This year’s 17th annual African American History Festival was a lot like those in year’s past, an exuberant all-day celebration at Franklin Square at Sixth Street.
But it was also new and improved, with a more formal opening Friday night kick-off, and the addition of a pop-up museum adjacent to the grounds that highlighted the history of the Hill neighborhood where the back community has long flourished and prospered.
"The festival was a tremendous success!" said Elinor Mount-Simmons, president of H’COLA, the Hillside Coalition of Laborers for Apalachicola, that organizes the event.
"We were all very-much delighted with every aspect of the weekend, beginning with Friday evening's kick-off, where we introduced our Royal Court, our grand marshals, and unveiled our newly-revised Black Community Leaders profiles, all the way to Sunday's Outdoor Fellowship Service, which was moved inside because of the expected inclement weather," she said.
At Friday night’s kick-off, emcee Tami Ray-Hutchinson introduced the Royal County, which ranged from Tiny Mr. and Miss Hillside, Kayson Bailey and Madison North; Little Mr. and Miss Hillside Bentley Davis and Malaya Modican; Jr. Mr. and Miss Hillside Nehemiah Robinson and Alonna Brown; and Mr. and Miss Hillside Jamal Robinson and J'Necia Penamon.
Following that, Dolores Croom welcomed Wayne and Grace O’Neal, the grand marshals for the festival, which had the theme of "Celebrating a Rich Heritage of Faith, Love, Hope, Family." Married for 62 years, the couple said the key to a happy family is "to put God first, to get married in the church and to raise your children in the church."
Following that, the kick-off unveiled newly enhanced retractable banners for the 11 existing honorees in the Black Community Leader profiles, as well as two new ones. Honored in the past were Rose McCoy, Ed Tolliver, Spartan Jenkins, Noah Lockley Jr. and Sr., Abe and Azalee Johnson, Van Johnson, Dr. Frederick Humphries, Shirley White and Willie Speed. Newly added this year were banners for Warren Hayward, a longtime community activist and Clarence Williams, the county’s first black deputy sheriff and later a county commissioner.
H’COLA presented plaques of appreciation to Danny Collins, who arranged to have Duke Energy fund the banner overhaul, and Curt Blair, who helped originate the exhibit a few years back and who sent a $500 check in gratitude for the honor.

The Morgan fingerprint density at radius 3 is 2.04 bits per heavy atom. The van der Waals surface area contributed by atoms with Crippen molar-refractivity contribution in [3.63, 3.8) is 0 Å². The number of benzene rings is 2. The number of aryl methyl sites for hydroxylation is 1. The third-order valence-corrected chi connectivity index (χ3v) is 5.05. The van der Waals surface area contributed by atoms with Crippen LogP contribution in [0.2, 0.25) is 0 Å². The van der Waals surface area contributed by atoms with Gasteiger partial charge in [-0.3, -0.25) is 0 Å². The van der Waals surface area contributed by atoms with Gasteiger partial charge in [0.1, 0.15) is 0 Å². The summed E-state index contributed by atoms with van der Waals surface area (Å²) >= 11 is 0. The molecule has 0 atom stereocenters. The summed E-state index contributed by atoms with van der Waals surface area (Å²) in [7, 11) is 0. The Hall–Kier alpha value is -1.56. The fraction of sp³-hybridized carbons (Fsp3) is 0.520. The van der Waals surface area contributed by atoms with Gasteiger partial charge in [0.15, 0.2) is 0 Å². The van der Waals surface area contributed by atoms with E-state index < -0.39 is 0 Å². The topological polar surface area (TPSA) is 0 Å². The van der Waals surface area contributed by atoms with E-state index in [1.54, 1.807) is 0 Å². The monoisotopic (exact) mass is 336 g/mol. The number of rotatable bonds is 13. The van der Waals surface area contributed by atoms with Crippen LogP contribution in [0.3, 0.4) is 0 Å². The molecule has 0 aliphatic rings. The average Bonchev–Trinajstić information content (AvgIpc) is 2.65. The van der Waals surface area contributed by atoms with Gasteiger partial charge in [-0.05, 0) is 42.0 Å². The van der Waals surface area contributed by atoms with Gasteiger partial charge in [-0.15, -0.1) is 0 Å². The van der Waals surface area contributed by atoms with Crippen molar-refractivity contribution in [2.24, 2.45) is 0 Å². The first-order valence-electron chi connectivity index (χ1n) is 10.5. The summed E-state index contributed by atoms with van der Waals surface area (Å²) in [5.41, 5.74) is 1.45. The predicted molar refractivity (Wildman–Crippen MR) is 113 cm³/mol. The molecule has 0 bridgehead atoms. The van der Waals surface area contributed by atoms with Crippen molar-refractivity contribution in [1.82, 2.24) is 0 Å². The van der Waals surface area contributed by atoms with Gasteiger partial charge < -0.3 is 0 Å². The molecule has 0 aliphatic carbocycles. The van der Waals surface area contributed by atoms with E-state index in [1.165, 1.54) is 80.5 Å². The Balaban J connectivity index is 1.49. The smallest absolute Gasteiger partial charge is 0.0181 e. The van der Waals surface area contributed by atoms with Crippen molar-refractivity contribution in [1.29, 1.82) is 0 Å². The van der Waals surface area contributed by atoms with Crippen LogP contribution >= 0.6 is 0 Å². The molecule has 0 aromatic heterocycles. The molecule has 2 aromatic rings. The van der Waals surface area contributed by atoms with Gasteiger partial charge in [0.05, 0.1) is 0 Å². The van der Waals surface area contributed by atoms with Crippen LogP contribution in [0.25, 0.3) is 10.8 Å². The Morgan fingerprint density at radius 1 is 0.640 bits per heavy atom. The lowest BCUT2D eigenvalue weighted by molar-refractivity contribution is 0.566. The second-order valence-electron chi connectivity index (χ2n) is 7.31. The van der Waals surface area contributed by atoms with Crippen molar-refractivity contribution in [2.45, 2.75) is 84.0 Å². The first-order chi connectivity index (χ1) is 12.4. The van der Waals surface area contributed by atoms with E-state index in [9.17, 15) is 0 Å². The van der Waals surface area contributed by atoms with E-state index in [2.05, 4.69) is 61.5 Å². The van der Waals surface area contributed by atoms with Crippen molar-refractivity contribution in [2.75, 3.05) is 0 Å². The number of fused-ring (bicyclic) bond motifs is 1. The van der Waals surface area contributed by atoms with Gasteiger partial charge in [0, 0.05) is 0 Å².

The parade at noon Saturday was longer than usual, no doubt due to it being an election year, and was greeted by sunny skies.
Following a blessing for the festival by HCOLA Vice President Fonda Davis, and the singing of God Bless America by Maxine Kellogg, the gathering received greetings from Apalachicola Mayor Pro-Tem Brenda Ash. Robert and Jhaki Davis performed "Lift Ev’ry Voice and Sing," considered the Negro National Anthem, followed by greetings from Sheriff AJ Smith, an introduction of the Royal Court and Grand Marshals, and a ribbon cutting overseen by Mount-Simmons.
"The weekend's highlight is always Saturday and on that day, the entertainment was great, the non-profit vendors shared a wealth of great information, and the for-profit vendors reaped financial gain, as well," said Mount-Simmons. "Even moving the Sunday fellowship service indoors did not dampen the festival's overall joyous spirit.
"H'COLA is also so incredibly appreciative of our generous sponsors, for without their support, the event wouldn't be happening. All-in-all, it was a really fabulous weekend and H'COLA thanks everyone who stopped by," she said.
The Saturday showtime was robust, with poems by Tasia Jones, performances by jazz pianist Kenny Turner, vocalists Temolynn Wintons, Harrison Jones, Harold Byrd and Angel Stephens and Kris Stanley, deejay Beanie Baby and dancers Dance Kraze.
Following the ethnic fashion show, and line dancing, the crowd enjoyed the music of profe4ssional entertainment 225 Uptown Band, from Dothan, Alabama and P & W Trio, from Athens, Georgia.
Across the street, in a vacant house owned by Allyson Speed, the festival goers enjoyed a pop-up museum created by the FAMU School of Architecture and Engineering Technology to showcase the work of its "Apalachicola ‘Hill’ Neighborhood Survey Project."
Together with FAMU Extension Agent Dreamal Worthen and videographer Marcia Smith, who recorded oral histories in conjunction with the project, Assistant Dean Andrew Chin answered questions about the large map and 3-D display that indicated points of interest that once flourished, and some still do, on the Hill.